–Ian Twombly

Chip Wright bio

Wednesday, May 12th, 2010

My name is Chip Wright. Let me give you a little back ground about myself. I am a captain on the CRJ for Comair, a Delta Connection carrier, for whom I have flown for nearly 14 years. I have been flying since 1990, when I started taking flying lessons at Lee Airport in Annapolis, Maryland. I finished my private certificate the following summer at Bay Bridge airport (W29), on Maryland’s Kent Island, and it was there that I began accumulating the rest of my ratings: instrument, commercial (single and multiengine) and my CFI tickets. I also have a seaplane rating that I earned in Florida, and type ratings for the CRJ (technically known as the CL-65, the check ride for which is also the one that earned me my ATP) and the Boeing 737.

After teaching at W29 for two and a half years, I was hired on at Comair in 1996, where I flew the Embraer EMB-120 Brasilia as a first officer in Orlando, Florida. In 1998 I made the move to the CRJ, flying out of Cincinnati. In 2000 I upgraded to captain; I became a line check airman in 2007.

I wrote my first article for AOPA Pilot in 1998, and I have been fortunate enough to have been published many times since then in both Pilot and Flight Training. This blog is a new and interesting experience for me, as I will be writing more frequently and on a variety of topics, but the primary focus is to be aviation as a career, especially the regional airline industry, since that is where many of the current CFI’s will be going on the next leg of their journeys. While the career topic will be focus number one, it won’t be the only thing I discuss, as many aspects of safety and training cut a broad swath that we can all benefit from, from the sport pilot to the grizzled and veteran ATP.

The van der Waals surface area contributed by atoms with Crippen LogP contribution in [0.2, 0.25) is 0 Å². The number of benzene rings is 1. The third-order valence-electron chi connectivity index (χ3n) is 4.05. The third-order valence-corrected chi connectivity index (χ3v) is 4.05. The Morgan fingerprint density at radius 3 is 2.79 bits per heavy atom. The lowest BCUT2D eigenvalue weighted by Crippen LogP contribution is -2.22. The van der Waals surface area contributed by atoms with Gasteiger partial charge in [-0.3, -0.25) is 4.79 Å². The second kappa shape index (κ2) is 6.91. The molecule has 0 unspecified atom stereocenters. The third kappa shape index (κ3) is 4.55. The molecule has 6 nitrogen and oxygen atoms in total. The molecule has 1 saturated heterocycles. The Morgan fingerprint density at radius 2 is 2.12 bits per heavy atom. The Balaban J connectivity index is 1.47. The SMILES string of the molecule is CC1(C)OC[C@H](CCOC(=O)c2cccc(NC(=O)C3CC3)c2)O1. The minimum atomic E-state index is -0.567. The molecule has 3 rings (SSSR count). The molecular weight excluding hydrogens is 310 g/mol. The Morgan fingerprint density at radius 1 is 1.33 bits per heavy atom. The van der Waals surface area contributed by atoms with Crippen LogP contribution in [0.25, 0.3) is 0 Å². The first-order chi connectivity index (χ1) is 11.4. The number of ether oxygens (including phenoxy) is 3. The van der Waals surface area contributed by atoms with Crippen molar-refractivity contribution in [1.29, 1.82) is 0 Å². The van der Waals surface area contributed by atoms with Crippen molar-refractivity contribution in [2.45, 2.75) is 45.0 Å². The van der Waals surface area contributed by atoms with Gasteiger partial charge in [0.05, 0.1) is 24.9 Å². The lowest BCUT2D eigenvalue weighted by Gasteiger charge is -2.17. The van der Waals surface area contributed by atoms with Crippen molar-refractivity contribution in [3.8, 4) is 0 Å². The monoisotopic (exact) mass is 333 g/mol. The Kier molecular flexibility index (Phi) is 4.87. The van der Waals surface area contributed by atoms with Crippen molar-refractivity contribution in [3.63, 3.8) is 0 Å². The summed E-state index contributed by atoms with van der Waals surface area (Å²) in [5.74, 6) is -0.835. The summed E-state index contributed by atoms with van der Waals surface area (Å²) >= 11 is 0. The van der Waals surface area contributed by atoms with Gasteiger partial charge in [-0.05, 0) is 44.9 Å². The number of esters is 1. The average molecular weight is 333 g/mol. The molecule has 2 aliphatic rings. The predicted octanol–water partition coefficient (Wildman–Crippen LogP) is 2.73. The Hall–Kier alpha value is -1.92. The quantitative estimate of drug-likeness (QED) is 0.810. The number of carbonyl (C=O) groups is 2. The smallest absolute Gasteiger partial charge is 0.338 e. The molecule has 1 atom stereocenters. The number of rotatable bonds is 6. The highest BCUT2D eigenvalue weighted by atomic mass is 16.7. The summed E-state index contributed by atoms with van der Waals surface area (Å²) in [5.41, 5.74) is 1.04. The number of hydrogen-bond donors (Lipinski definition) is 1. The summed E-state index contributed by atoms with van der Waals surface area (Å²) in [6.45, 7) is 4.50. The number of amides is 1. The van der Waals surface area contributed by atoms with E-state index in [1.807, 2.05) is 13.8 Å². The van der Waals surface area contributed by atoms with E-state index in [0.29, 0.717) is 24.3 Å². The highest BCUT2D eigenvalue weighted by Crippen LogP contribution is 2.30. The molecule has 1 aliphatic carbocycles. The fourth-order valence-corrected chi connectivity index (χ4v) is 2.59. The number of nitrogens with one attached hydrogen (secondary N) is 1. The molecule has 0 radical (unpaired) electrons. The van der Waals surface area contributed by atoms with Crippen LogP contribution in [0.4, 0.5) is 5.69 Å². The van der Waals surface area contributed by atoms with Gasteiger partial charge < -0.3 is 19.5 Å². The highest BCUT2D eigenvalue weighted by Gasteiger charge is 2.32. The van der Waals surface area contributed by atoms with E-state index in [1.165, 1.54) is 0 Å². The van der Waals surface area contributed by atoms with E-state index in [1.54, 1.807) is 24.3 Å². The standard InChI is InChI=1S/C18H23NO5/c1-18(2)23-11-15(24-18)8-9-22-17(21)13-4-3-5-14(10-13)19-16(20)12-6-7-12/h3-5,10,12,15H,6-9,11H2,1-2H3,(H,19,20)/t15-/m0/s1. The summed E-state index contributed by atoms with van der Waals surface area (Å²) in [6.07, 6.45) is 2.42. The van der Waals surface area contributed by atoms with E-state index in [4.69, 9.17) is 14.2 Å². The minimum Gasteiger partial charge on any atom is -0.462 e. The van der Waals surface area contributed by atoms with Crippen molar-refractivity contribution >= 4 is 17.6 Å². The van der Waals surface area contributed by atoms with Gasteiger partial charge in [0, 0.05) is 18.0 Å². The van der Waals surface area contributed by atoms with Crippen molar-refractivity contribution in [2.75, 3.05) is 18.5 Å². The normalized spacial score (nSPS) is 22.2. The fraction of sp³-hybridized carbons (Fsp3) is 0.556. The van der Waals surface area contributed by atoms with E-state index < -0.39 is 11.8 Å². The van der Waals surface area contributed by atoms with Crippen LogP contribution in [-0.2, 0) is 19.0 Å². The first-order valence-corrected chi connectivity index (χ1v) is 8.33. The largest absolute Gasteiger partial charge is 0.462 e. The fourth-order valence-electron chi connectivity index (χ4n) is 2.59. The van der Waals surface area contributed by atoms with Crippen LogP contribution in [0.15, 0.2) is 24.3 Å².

I hope the comment section will require steady reading as you read my posts and offer comments, suggestions, questions, and even rebuttals to what I might (or might not) have to say. I would like this to be as much yours as it is mine, and so it will be an evolution in progress. If you have questions, topic suggestions, concerns, etc., please drop it in the comments section.

Here’s to safe flying, to blue skies, and to tailwinds!

Welcome to the Flight Training blog

Wednesday, May 12th, 2010

Welcome everyone. Before we begin posting regular updates, I thought I would give you some insight into the blog and what we hope to accomplish and cover.

First and foremost, I think this blog will help to roundout AOPA’s large offerings of blogs. We already offer Reporting Points, which offers general aviation industry insight and opinion, as well as a blog from Craig Fuller, AOPA’s president. You can see the full list here. But we never comment on flight training topics on these blogs, so I felt it was time to get that perspective out there.

We’ll cover everything from flight training industry news and events, to advice for students, and even some aviation career content. To that end, airline captain Chip Wright will be contributing his advice and insight, which I think will interest anyone who’s ever considered an aviation career. Check out his bio in a later post.

Like all blogs, the intent is to have a conversation, which means we need input from readers. We encourage you to provide your own opinions, questions, and observations. The more we get, the more interesting it will be to read. So please be an active participant.

Thanks for reading, and we hope you enjoy the new Flight Training blog.

Ian Twombly

Deputy Editor